Manchester’s overused slogan “This is Manchester, we do things differently here” certainly rang true around this time last year. In November 2022, the University made national headlines after the Students’ Union Executive team rightly campaigned for all students to receive a £170 payment in response to the cost of living crisis.
It was the talk of the Ali G, with students able to use the payment how they wanted. To some, this meant that they could now afford Christmas presents; others put the payment forward towards the necessary costs of student life. There was a sense that the Students’ Union, at the cost of £9 million, was truly fulfilling its role of representing the interests of its students.
At the end of the first semester in 2022, students were feeling the brunt of the crisis. Inflation had reached a 41-year high at 11.1%. Food price inflation altered how students spent their budgets. Fuel prices added £700 to yearly household bills.
But the clue’s in the name. The “cost of living crisis” was, from late 2021 onwards, assumed to be something which would dip once international situations, such as Russia’s invasion of Ukraine, had been somewhat resolved. Or the inflation rate had begun to fall.
Or when the economic impact of disruptive events – such as Brexit or COVID-19 – had settled. Or the economic measures taken by then-Chancellor Rishi Sunak, and exacerbated by Trussonomics, were pursued, U-turned, then pursued again. Or, it seems, when the cows come home.
Maybe it’s my own naivety which is glaringly obvious here, but in the same way that in March 2020, I thought I’d be off school for three weeks, I assumed that the cost of living crisis would be just that… an intense yet short-lived period of crisis.
Yet, we still live in a cost of living crisis. The very same one as last year. In fact, experts have begun to define the cost of living crisis to have begun at the end of 2021; I was a wrinkle-free fresher at that point. Maybe it’s time we called it a permacrisis.
Students, who are known to be financially insecure, particularly feel the affects of the crisis. Consumer prices were 4.6% higher in October 2023 than in 2022, with the biggest spike being in September 2023, just as we gallivanted back to University. Even at the back end of last term, food prices were 25.6% higher than in 2021 summer.
The Food Foundation calculated the price of a basket shop – made by adult women and men following a decent diet and reasonable budget, and without using any supermarket promotions – in September 2023. The Foundation reported that a woman’s basket shop has shot up by 23.9%, costing £50.76 in just one week. A man’s is higher, clocking in at £55.49.
But in November 2022, when the payment was announced, a woman and man’s weekly basket shops were less, standing at £47.13 and £50.78 respectively. Students will more than likely spend a lot less than these amounts – yet they’re still concerning given that, after paying rent and bills, some students are reportedly left with just £50 a month.
Students are very much still experiencing the tangible and real impacts of the cost of living permacrisis. At the risk of sounding like a finger-wagging moaner, where is the £170 for all students?
It feels like the Students’ Union has just forgotten about the extortionate cost of living. My cohort can still remember the days when a food shop cost around £20, and grab bags of Cadbury twirl bites cost £1. Not because we’re wearing lilac cardigans in a care home and can suddenly remember the most random details about our past which we wistfully gasp about to our grandchildren; this was only two years ago.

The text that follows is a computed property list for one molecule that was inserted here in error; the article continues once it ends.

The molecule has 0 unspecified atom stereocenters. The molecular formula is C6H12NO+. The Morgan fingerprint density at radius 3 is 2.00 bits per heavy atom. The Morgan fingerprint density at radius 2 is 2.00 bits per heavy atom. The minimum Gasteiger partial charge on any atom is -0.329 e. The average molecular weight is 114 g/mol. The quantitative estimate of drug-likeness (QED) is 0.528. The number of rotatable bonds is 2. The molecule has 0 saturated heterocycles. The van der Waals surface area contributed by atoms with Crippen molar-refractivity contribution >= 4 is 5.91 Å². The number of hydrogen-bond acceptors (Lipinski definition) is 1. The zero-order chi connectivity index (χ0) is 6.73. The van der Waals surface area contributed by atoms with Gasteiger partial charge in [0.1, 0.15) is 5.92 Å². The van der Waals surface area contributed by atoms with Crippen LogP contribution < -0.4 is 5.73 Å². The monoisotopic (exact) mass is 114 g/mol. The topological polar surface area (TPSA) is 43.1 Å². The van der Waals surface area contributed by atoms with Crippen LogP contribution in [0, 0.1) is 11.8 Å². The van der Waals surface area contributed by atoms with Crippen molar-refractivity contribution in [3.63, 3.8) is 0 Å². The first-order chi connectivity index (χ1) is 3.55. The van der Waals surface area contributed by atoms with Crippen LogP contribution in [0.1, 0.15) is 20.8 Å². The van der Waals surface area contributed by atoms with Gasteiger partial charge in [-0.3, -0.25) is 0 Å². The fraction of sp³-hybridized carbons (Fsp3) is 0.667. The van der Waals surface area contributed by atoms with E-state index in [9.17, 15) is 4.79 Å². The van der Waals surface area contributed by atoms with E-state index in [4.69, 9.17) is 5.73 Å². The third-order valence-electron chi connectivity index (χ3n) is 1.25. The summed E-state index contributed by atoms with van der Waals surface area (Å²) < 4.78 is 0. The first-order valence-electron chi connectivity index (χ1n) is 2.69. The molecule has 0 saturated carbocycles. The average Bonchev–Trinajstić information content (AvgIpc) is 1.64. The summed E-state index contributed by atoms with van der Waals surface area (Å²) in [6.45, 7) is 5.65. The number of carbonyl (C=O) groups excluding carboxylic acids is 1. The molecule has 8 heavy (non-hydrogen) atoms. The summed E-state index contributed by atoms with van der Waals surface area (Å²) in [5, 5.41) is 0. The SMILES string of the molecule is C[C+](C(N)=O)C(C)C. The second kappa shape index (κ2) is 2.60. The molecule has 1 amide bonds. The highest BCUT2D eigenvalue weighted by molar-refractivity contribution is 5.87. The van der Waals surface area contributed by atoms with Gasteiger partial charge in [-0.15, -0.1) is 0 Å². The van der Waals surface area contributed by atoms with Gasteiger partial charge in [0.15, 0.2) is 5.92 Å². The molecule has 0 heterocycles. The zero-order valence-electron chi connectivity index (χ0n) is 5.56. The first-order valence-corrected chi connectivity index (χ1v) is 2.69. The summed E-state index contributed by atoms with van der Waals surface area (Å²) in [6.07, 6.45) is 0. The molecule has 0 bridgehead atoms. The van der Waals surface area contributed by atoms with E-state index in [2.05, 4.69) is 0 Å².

Students – their budgets, their mental health, their housing costs, even their savings (if they’re in a fortunate position to even have them) – have been squeezed like a wet sponge.
9 in 10 adults have seen an increase in their cost of living in just a month. 96% of students have reduced their expenditure. Worryingly, 92% of students feel that the cost of living has impacted their mental health.
One glaring issue facing students is the fact that student loans haven’t risen in line with inflation. It is estimated that students will miss out on £1,500. Let’s just skip over the fact that loans are reported to not even cover a student’s necessary costs.
Where has the cost of living support – which the University was once groundbreaking in providing – gone? The impetus has been lost. Yes, there is the ‘Cosy Campus’ scheme and kettles and blankets available across campus, but these are less accessible as they will be used by people who know it’s there. There’s also the various loans and bursaries the Students’ Union provides, but these require specific circumstances. The £170 payment is accessible to all. It’s also unstigmatised, as it’s offered to all students who tick ‘yes’.
Students are still facing the same challenges they were this time last year. The only difference is that the majority of us are one year further into our degree with a £170-shaped hole in our pocket. The payment helps to alleviate the stress, worries, and concrete issues students are facing.
The University needs to take the best interests of their students into account again. Although some may view the £170 as a welcome financial bonus, to others it would make a world of difference. Students are repeatedly told to express their views, yet isn’t it time that students’ voices are not just heard, but actioned?
You can access Students’ Union cost of living funds here:
SU Emergency Fund: Student Support | Finances | Cost of Living | The University of Manchester
Access to Recreation Grant: University of Manchester Students’ Union (manchesterstudentsunion.com)